The average sale price in the city and surrounding counties dropped 6 percent in October compared with a year earlier, to about $255,000, Metropolitan Regional Information Systems said Thursday. That's down about 20 percent in all since prices peaked in 2007.
The Rockville company said the number of homes changing hands dipped about half a percent to just over 1,600 — the lowest October figure since it began tracking the region in 1998. The number of homes selling between $500,000 and $600,000 dropped more than 20 percent, a change that appears to be driven by an Oct. 1 decrease in mortgage limits for government loans.
The Federal Housing Administration and financiers Fannie Mae and Freddie Mac will no longer make loans larger than $494,500 in the Baltimore region. That's about $65,000 less than the previous ceiling, temporarily raised in 2008 in an effort to help the troubled housing market as mortgage options shrank.
On top of that, October home sales were largely the result of contracts inked in August — a month that seemed designed to put the brakes on any big consumer purchases.
"August was a brutal month," said Greg McBride, senior financial analyst with Bankrate.com. "We had the debt-ceiling debacle, the debt-rating downgrade, a barrage of poor economic data and a stock-market correction all within two weeks. It crushed consumer confidence."
More recent economic news hasn't been so dire, which bodes better for sales in the near term as contracts turn into settled deals, McBride added.
Indeed, newly signed contracts in October — which will likely settle in December — rose 20 percent compared with a year earlier in the Baltimore region, according to Metropolitan Regional Information Systems. The new-contract figure is about on par with the average for the month over the previous five years, though still much lower than during the preceding housing boom.
Lower loan limits, meanwhile, are likely to have a dampening effect on parts of the housing market. So-called "jumbo" mortgages above the government-loan ceiling are more expensive — the going rate is about half a percentage point higher — and sometimes require 25 percent to 30 percent down payments, McBride said. FHA-insured mortgages allow down payments as low as 3.5 percent.
Michael Hamby, a real estate agent with Champion Realty in Annapolis, said some banks are permitting 10 percent down on jumbo loans, but he's finding that's still a big burden for many potential buyers.
"I personally lost between 10 and 12 different buyer clients as a result of them not being able to afford the market," he said. "Oct. 1, it was like somebody slammed the door in our face in our office. We could just see the level of business slow down."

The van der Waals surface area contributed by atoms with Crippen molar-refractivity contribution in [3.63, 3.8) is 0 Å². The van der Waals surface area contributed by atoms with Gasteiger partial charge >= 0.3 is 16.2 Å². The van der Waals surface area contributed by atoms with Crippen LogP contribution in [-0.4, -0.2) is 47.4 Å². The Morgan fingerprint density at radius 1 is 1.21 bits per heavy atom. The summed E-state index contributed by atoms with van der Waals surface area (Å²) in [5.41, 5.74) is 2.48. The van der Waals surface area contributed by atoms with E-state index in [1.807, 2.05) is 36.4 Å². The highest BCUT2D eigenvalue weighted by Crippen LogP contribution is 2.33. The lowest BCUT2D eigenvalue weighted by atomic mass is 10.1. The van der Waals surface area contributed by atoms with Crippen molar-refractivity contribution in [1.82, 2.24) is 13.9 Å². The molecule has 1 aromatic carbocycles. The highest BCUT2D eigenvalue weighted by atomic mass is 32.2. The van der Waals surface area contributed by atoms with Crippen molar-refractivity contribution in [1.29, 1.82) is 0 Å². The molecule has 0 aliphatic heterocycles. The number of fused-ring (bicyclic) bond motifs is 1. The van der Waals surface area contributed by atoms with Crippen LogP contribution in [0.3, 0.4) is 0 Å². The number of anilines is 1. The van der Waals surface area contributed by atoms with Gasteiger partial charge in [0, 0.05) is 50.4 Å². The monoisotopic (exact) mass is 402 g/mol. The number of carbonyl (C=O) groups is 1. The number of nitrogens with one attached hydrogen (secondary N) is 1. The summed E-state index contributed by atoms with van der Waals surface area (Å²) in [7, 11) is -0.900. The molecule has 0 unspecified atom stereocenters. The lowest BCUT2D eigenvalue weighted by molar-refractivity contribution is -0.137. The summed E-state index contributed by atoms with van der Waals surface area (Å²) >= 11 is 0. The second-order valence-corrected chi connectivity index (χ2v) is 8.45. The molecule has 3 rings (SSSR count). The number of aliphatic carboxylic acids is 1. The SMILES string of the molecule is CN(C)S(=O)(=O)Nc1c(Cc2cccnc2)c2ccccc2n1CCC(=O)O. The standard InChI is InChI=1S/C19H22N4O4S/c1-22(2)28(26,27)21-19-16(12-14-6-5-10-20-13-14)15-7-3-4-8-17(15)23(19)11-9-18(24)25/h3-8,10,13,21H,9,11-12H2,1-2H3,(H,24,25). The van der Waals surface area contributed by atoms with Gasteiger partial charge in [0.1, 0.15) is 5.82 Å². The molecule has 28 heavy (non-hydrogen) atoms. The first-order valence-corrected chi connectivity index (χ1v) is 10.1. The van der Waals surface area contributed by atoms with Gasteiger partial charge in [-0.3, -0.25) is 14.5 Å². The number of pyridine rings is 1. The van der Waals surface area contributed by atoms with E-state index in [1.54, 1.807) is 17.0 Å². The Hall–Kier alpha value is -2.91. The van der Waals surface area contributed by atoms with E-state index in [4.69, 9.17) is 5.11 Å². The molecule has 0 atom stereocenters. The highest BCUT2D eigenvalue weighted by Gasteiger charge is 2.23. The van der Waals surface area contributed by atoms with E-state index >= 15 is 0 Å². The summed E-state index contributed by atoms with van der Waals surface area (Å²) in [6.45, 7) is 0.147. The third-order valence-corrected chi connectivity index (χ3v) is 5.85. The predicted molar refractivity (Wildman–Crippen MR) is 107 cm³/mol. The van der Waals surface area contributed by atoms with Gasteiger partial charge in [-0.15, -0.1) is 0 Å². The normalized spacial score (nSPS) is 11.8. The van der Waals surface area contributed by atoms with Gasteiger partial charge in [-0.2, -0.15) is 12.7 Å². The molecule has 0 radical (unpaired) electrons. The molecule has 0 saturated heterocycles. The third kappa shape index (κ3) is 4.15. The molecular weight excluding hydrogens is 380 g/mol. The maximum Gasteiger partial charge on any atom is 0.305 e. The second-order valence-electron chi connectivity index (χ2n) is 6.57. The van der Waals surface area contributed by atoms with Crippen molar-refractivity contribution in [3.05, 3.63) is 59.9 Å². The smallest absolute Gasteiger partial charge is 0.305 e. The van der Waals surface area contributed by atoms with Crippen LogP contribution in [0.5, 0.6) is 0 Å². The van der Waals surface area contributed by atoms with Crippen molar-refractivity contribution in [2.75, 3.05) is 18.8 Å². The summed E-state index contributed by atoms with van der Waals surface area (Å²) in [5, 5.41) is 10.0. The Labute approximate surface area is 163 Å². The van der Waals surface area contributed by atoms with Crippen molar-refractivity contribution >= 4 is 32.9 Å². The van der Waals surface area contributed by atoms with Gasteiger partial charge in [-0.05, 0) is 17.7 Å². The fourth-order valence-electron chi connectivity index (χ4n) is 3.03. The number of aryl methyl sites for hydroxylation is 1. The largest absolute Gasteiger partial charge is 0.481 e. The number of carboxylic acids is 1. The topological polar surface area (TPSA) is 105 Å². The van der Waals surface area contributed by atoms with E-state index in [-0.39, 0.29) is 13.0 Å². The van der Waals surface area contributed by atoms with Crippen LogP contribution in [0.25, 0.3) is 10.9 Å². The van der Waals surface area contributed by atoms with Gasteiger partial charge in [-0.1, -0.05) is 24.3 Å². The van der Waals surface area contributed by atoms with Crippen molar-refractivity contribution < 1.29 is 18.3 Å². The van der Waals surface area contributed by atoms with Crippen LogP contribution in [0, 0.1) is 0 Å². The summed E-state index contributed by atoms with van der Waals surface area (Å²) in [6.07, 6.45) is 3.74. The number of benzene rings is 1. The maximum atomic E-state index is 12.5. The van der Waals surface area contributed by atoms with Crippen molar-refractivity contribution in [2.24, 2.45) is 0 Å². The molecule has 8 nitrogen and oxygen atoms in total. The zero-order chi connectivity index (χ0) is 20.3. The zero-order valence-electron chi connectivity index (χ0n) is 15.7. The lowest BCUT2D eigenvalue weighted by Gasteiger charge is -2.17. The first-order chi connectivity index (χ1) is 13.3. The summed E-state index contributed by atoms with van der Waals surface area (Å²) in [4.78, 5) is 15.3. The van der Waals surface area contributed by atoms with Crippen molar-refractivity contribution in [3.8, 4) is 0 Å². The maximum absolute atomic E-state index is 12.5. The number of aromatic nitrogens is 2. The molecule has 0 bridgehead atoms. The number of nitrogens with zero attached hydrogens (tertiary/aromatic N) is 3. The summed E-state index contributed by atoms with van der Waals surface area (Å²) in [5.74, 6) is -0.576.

Mike Sloan, a partner in the Pat Hiban Real Estate Group in Howard County, the most expensive market in the Baltimore region, said he's not seeing an impact yet. But he figures the lower loan ceiling will change the dynamic for homeowners. If sellers can set their asking prices at about $500,000 or less, they'll have an easier time than those who ask for more.
Sloan is frustrated that Howard County is lumped into the Baltimore area for loan-limit purposes, because the Washington-area limit is a much higher $625,500. That means borrowers in Howard County, where the average price is about $370,000, can't get government loans as large as borrowers in Prince George's County — where the average price is about $200,000 less.
"It's just preposterous," Sloan said.
Marc Witman, a partner with Yerman, Witman, Gaines & Conklin Realty in Baltimore, suspects buyers affected by the lower loan limits will be more likely to adjust their price range downward than drop out of the market. As sales in the $500,000 range fell in October, 7 percent more homes sold between $400,000 and $500,000 compared with a year earlier.
Witman said he sees plenty to be optimistic about — especially in Baltimore County, where home sales actually rose 20 percent in October. Buyers are signing more contracts in Baltimore and every county in the metro area. And the number of homes sitting on the market is falling — down 15 percent from a year ago regionwide.
In some cases, sellers are simply giving up. And others who were thinking of listing their homes changed their minds once they saw the price they could get. But Witman said that's helpful for the market, even if it's not good news for the homeowners.
"I'd rather have them just sit on the sidelines than put their house on the market at an unrealistically high price and create inventory that's artificial," he said. "If you're not a seller at the real price, don't be on the market."